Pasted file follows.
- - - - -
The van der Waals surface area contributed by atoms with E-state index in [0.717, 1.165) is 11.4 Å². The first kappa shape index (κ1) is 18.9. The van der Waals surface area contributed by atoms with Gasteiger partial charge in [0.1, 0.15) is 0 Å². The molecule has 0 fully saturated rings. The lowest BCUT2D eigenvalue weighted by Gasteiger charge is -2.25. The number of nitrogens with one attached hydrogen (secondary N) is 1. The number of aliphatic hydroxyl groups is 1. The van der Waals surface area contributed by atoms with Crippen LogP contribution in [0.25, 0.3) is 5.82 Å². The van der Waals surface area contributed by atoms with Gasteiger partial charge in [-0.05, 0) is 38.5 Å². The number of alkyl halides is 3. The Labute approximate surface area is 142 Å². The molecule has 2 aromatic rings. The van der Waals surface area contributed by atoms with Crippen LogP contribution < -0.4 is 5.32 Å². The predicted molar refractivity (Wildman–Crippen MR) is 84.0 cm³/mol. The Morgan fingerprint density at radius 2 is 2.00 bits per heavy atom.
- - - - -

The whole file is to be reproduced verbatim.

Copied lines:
The van der Waals surface area contributed by atoms with E-state index in [0.717, 1.165) is 11.4 Å². The first kappa shape index (κ1) is 18.9. The van der Waals surface area contributed by atoms with Gasteiger partial charge in [0.1, 0.15) is 0 Å². The molecule has 0 fully saturated rings. The lowest BCUT2D eigenvalue weighted by Gasteiger charge is -2.25. The number of nitrogens with one attached hydrogen (secondary N) is 1. The number of aliphatic hydroxyl groups is 1. The van der Waals surface area contributed by atoms with Crippen LogP contribution in [0.25, 0.3) is 5.82 Å². The van der Waals surface area contributed by atoms with Gasteiger partial charge in [-0.05, 0) is 38.5 Å². The number of alkyl halides is 3. The Labute approximate surface area is 142 Å². The molecule has 2 aromatic rings. The van der Waals surface area contributed by atoms with Crippen LogP contribution < -0.4 is 5.32 Å². The predicted molar refractivity (Wildman–Crippen MR) is 84.0 cm³/mol. The Morgan fingerprint density at radius 2 is 2.00 bits per heavy atom.